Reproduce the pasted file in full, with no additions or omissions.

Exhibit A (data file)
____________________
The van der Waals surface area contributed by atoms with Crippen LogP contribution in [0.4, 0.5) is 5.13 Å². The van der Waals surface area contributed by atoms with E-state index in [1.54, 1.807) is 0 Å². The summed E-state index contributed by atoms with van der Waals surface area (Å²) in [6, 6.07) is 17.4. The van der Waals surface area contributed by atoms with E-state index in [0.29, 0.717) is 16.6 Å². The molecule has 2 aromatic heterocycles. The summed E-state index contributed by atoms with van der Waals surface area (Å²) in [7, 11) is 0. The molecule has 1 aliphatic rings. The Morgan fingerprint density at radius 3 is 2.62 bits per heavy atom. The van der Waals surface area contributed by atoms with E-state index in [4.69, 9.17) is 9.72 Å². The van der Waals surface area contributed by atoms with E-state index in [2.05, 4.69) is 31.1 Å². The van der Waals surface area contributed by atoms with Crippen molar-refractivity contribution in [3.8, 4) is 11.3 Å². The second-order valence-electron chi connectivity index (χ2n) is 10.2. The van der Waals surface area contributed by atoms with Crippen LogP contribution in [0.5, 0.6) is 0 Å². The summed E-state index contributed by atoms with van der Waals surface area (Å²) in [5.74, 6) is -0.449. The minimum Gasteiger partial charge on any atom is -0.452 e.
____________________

The van der Waals surface area contributed by atoms with Crippen LogP contribution in [0.4, 0.5) is 5.13 Å². The van der Waals surface area contributed by atoms with E-state index in [1.54, 1.807) is 0 Å². The summed E-state index contributed by atoms with van der Waals surface area (Å²) in [6, 6.07) is 17.4. The van der Waals surface area contributed by atoms with E-state index in [0.29, 0.717) is 16.6 Å². The molecule has 2 aromatic heterocycles. The summed E-state index contributed by atoms with van der Waals surface area (Å²) in [7, 11) is 0. The molecule has 1 aliphatic rings. The Morgan fingerprint density at radius 3 is 2.62 bits per heavy atom. The van der Waals surface area contributed by atoms with E-state index in [4.69, 9.17) is 9.72 Å². The van der Waals surface area contributed by atoms with E-state index in [2.05, 4.69) is 31.1 Å². The van der Waals surface area contributed by atoms with Crippen molar-refractivity contribution in [3.8, 4) is 11.3 Å². The second-order valence-electron chi connectivity index (χ2n) is 10.2. The van der Waals surface area contributed by atoms with Crippen LogP contribution in [0.5, 0.6) is 0 Å². The summed E-state index contributed by atoms with van der Waals surface area (Å²) in [5.74, 6) is -0.449. The minimum Gasteiger partial charge on any atom is -0.452 e.